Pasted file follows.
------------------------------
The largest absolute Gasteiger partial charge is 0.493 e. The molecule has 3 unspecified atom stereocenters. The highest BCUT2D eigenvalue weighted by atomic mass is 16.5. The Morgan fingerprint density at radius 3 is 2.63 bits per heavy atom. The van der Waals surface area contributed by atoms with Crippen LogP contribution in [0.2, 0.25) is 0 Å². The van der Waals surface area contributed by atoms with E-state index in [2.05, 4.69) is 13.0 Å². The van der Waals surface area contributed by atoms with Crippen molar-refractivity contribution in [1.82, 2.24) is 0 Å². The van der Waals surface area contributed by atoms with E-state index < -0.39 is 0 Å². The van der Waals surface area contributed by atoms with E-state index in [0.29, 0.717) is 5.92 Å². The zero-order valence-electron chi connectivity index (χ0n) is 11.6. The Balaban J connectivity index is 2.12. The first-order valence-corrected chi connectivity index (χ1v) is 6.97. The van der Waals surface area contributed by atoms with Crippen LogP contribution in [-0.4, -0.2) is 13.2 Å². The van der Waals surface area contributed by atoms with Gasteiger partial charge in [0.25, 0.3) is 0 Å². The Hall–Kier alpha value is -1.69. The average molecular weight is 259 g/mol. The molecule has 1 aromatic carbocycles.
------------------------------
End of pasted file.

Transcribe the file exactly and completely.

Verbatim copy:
The largest absolute Gasteiger partial charge is 0.493 e. The molecule has 3 unspecified atom stereocenters. The highest BCUT2D eigenvalue weighted by atomic mass is 16.5. The Morgan fingerprint density at radius 3 is 2.63 bits per heavy atom. The van der Waals surface area contributed by atoms with Crippen LogP contribution in [0.2, 0.25) is 0 Å². The van der Waals surface area contributed by atoms with E-state index in [2.05, 4.69) is 13.0 Å². The van der Waals surface area contributed by atoms with Crippen molar-refractivity contribution in [1.82, 2.24) is 0 Å². The van der Waals surface area contributed by atoms with E-state index < -0.39 is 0 Å². The van der Waals surface area contributed by atoms with E-state index in [0.29, 0.717) is 5.92 Å². The zero-order valence-electron chi connectivity index (χ0n) is 11.6. The Balaban J connectivity index is 2.12. The first-order valence-corrected chi connectivity index (χ1v) is 6.97. The van der Waals surface area contributed by atoms with Crippen LogP contribution in [-0.4, -0.2) is 13.2 Å². The van der Waals surface area contributed by atoms with Gasteiger partial charge in [0.25, 0.3) is 0 Å². The Hall–Kier alpha value is -1.69. The average molecular weight is 259 g/mol. The molecule has 1 aromatic carbocycles.